The principal mourners were:- The deceased's four sons, William, James, Walter and norman; his brothers, Messrs C. I. and A. K. Taylor and sons; F. C. Barber, Arthur Taylor, nephews; and three sons-in-law. Messrs T. Kissling, Rev T. Farley and H. C. G. Walker. The procession consisted of about fifty carriages, and many horsemen, while a number of settlers followed on foot.

The Revs J. Macky and Steele conducted the service in a most impressive manner. The former dwelt at length upon the many good qualities of the deceased, whom he had known for nearly forty years. He spoke of him as Christian man, whose piety was unostentatious, as also his charities and those who knew him best respected him the most.


Among those present at the grave we noticed the Revs A. Carrick, R. F. Macnicol, R. Sommerville, D. W. Runciman, Mr F. Lawry, M.H.R., Captains Colbeck (president Bank of New Zealand), Irvine, Wilson, Clarke, Hawes, H. F. Anderson, Messrs Tolhurst (Bank of New Zealand), W. B. Thompson (Union Bank), Goulstone (Loan and Mercantile Company), Messrs S. George, A. Thorne, M. A. Clark, J. Macky, J. Alexander, T. Macky, Johnston, Main (Kohimaramara), R. Hall, J. H. Kirkwood, R. W. and H. Andrews, T. W. Wyllie, Osborne (Newmarket), E. McLean, A. Buckland, S. Jackson, sen., Howard (2), H. Atkins, S. Baird, Stewart (2) (Waipuna), Massey, Wallace (2) (Mangere), J. Wallace (Papatoetoe), R. Udy, J. Haultain, S. Vickers, etc.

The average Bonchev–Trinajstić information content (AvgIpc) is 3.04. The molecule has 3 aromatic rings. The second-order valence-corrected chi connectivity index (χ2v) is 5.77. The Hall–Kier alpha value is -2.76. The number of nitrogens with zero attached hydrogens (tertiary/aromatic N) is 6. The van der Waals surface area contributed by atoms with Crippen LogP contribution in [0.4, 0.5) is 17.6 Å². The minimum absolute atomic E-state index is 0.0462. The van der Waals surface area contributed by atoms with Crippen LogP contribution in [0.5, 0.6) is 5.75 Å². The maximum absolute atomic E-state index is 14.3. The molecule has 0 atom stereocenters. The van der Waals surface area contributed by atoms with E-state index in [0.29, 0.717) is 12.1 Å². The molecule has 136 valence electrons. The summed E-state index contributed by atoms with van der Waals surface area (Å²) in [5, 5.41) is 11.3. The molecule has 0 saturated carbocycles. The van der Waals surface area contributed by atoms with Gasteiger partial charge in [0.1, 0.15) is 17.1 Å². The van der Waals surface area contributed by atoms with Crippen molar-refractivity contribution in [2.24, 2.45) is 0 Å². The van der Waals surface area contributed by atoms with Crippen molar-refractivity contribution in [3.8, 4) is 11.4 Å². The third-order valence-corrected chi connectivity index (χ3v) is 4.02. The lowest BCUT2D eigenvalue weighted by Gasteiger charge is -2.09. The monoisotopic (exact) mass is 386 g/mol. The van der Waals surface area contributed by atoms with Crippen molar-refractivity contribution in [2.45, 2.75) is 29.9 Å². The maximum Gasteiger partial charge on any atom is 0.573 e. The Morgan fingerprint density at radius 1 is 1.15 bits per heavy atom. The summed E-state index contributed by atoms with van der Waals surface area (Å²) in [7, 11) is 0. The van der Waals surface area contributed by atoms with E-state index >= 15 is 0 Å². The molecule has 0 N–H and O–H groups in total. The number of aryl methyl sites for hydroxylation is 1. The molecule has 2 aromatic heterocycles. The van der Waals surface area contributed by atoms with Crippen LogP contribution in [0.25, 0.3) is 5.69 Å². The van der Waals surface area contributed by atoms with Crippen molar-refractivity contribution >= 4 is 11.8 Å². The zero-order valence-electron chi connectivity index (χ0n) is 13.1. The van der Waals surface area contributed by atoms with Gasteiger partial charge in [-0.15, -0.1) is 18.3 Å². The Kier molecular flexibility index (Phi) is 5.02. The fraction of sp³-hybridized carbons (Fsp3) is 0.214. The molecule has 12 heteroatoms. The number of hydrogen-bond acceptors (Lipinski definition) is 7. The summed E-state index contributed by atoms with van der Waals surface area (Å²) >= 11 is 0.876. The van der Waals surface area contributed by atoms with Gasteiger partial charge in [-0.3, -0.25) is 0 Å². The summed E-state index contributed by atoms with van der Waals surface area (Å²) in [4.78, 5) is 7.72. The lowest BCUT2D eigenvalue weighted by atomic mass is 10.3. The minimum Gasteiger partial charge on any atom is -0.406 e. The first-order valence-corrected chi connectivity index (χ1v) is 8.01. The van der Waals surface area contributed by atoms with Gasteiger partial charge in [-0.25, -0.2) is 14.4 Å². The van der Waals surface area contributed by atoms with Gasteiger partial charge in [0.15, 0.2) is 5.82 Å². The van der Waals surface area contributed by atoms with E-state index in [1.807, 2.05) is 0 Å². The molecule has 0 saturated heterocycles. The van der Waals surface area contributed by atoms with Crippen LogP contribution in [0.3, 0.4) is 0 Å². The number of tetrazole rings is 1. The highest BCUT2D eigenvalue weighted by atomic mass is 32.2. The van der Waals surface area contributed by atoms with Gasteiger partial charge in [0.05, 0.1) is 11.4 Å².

Monday, 22 May 2017

Luisa wrote her report about Chow Chow dogs. Luisa worked tirelessly to write, edit and use feedback to complete her report.

Introduction
The Chow Chow is a dog breed that originates from Northern China, where they are indicated  as Songshi Quan (鬆獅犬), which means “Puffy Lion dog”. It is also referred to as Tang Quan, “Dog of the Tang Empire”.
Appearance
Chow’s are very fluffy animals with thick fur, that come in a variety of colours. This is including  fawn, cream, red, blue, dark brown and black coloured fur. They are sturdily built, with a broad skull and with, triangular, upright ears. Chow chows are eminent due to it’s bizarre blue-black/purple tongue and straight hind legs. The blue-purple tongue is dominant. Many mixed breeds that come from a Chow Chow contain that feature. Chow’s are the only dogs with a peculiar coloured lip. Other dogs have black or piebald patterned rims and the Chow Chow’s lips are bluish.  Their eyes are customarily almond shaped and deep set. Another distinctive aspect, is it’s curly tail. It has a thick amount of hair and lies curled on it’s back. Female Chow’s weigh 20-27 kgs, and male Chow’s weigh 25-32 kgs. They’re average height being, for females, 46-51 cm high and male Chow’s are 48-56cm high.